Editor: Mark G. Cook, CPA, MBA
On July 2, 2013, the IRS issued final regulations (T.D. 9622) on the application of Sec. 108(i), providing guidance to C corporations regarding the accelerated inclusion of deferred cancellation of debt (COD) income and accelerated deduction of deferred original issue discount (OID). The regulations also cover the calculation of earnings and profits (E&P) as a result of a Sec. 108(i) election.
As a general rule, a taxpayer realizes income from discharge of indebtedness by the payment or purchase of its own obligations at less than face value (Regs. Sec. 1.61-12(a)). Sec. 108(i) was added to the Code by the American Recovery and Reinvestment Act of 2009, P.L. 111-5, which was enacted on Feb. 17, 2009, as part of an economic stimulus package in response to the Great Recession.
Sec. 108(i)(1) provides an election for deferral of the inclusion of COD income arising in connection with the reacquisition of an applicable debt instrument after Dec. 31, 2008, and before Jan. 1, 2011. An applicable debt instrument is one issued by a C corporation or any other person in connection with the conduct of a trade or business by that person (Sec. 108(i)(3)(A)). If an election is made, a taxpayer’s deferred COD income is generally includible in gross income ratably over a five-tax-year period, beginning with the taxpayer’s fourth or fifth tax year following the tax year of the reacquisition.
Sec. 108(i)(2) provides that if, as part of a reacquisition to which Sec. 108(i)(1) applies, a debt instrument is issued in exchange for the applicable debt instrument, and there is any OID with respect to the newly issued debt instrument, then no deduction is allowed to the issuer of the debt instrument for the portion of the OID that:
- Accrues before the first tax year in the five-tax-year period in which the COD income attributable to the reacquisition of the debt instrument is includible; and
- Does not exceed the COD income from the reacquisition of the debt instrument.
However, the aggregate amount of deductions disallowed is deductible ratably over the five-tax-year period in which the COD income attributable to the reacquisition of the debt instrument is includible.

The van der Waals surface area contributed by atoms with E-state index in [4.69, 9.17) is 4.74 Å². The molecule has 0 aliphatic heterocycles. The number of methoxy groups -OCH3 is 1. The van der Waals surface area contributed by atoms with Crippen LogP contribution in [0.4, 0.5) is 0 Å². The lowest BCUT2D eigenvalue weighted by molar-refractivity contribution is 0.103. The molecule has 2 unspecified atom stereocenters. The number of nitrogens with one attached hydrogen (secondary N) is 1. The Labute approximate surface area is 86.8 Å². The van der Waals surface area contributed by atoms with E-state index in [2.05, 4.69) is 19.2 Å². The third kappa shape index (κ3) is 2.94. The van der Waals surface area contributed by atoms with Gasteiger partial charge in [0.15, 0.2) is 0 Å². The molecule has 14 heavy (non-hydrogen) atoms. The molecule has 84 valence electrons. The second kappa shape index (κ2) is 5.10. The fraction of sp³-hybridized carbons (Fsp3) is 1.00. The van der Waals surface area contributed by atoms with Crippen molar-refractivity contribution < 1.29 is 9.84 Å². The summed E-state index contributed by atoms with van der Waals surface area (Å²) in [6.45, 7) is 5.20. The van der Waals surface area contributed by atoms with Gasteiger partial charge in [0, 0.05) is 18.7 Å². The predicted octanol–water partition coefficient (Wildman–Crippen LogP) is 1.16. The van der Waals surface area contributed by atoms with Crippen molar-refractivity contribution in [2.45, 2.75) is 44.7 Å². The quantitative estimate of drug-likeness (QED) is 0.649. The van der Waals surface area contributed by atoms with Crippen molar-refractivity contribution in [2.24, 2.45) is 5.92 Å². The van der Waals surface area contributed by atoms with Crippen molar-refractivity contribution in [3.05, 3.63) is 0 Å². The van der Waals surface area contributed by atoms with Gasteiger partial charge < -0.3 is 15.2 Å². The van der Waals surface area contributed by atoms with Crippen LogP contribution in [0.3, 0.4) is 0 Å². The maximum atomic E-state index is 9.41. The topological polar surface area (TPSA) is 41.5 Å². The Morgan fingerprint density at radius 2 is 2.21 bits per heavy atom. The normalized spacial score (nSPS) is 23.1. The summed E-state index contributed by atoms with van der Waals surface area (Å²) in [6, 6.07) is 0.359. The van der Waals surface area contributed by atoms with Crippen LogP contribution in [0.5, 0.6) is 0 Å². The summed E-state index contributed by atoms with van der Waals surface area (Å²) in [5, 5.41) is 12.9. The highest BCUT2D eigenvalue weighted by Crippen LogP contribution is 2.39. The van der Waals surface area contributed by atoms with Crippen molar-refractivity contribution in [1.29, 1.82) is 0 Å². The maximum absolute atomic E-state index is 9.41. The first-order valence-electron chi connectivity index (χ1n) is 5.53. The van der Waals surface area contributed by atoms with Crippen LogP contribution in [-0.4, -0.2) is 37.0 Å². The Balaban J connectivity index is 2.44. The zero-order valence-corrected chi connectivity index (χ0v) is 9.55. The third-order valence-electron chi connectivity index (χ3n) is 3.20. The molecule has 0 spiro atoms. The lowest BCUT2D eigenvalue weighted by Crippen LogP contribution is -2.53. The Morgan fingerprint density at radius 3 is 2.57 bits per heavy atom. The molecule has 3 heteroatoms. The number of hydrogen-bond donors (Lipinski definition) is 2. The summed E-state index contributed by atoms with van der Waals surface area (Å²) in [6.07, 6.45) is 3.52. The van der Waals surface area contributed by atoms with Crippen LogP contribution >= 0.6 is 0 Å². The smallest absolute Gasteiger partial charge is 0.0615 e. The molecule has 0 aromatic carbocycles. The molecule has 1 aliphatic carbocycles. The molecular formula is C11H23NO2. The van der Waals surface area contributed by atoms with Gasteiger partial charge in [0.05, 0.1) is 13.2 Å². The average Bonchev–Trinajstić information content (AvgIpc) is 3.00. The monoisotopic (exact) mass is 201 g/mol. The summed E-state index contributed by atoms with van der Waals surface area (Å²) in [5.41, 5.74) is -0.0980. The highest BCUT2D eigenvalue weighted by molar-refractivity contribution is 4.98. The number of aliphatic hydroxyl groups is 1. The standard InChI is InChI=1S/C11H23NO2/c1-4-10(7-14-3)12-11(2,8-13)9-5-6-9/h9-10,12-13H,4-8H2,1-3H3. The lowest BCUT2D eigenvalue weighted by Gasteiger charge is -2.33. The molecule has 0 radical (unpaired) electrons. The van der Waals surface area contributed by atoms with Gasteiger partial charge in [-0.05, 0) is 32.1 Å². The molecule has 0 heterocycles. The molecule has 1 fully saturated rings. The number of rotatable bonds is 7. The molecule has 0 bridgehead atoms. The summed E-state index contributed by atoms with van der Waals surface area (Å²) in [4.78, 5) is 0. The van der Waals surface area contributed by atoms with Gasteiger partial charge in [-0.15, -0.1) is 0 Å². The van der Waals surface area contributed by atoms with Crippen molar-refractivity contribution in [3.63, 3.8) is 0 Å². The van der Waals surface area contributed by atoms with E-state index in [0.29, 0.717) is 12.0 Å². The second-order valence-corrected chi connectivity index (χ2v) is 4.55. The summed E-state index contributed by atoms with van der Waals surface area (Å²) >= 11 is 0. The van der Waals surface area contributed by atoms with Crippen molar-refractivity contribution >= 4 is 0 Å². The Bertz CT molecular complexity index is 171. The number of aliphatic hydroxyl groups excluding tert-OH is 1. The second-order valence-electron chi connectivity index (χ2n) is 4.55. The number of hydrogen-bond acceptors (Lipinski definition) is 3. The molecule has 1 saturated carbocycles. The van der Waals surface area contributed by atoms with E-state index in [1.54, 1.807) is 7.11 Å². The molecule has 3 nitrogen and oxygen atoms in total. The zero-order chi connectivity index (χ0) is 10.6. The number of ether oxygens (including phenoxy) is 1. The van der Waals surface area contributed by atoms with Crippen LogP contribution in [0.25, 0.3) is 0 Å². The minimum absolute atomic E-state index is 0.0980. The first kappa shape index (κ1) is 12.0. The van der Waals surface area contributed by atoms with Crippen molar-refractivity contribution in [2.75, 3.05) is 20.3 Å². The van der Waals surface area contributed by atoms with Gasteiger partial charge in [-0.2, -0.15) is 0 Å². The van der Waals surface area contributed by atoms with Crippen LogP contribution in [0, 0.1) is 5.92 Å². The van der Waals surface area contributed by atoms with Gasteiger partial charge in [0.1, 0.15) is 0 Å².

A debt instrument is treated as issued in exchange for an applicable debt instrument if its proceeds are used directly or indirectly by the issuer to reacquire the applicable debt instrument. If only a portion of the proceeds from a debt instrument is used to reacquire an applicable debt instrument, the OID deduction deferral rules apply to the portion of any OID on the newly issued debt instrument that is equal to the portion of the proceeds from the instrument used to reacquire the outstanding instrument.
Sec. 108(i)(5)(D) requires that inclusion of income or deduction deferred under Sec. 108(i) is accelerated by any of several events:
- The death of the taxpayer;
- The liquidation or sale of substantially all the assets of the taxpayer (including in a title 11 bankruptcy or similar case);
- Cessation of business by the taxpayer;
- The sale, exchange, or redemption of an interest in a partnership, S corporation, or other passthrough entity by a partner, shareholder, or other person holding an ownership interest in the entity; or
- Similar circumstances.
In such a case, the deferred item of income or deduction is taken into account in the tax year in which that event occurs (or for a title 11 bankruptcy, the day before the petition is filed).
On Aug. 17, 2009, the IRS issued Rev. Proc. 2009-37, which outlined the procedures for making a Sec. 108(i) election. It also identified additional information to be disclosed on annual returns regarding the amount of deferred COD income included in gross income, the amount of deferred OID deducted, and the amount of any remaining deferred items.
On Aug. 13, 2010, the IRS published temporary regulations (T.D. 9497) and proposed regulations (REG-142800-09) in the Federal Register regarding the acceleration of deferred COD income and deferred OID deductions under Sec. 108(i)(5)(D) for C corporations, and the calculation of E&P as a result of an election under Sec. 108(i). After considering comments it received in response to the proposed regulations, the IRS issued final regulations without substantive changes.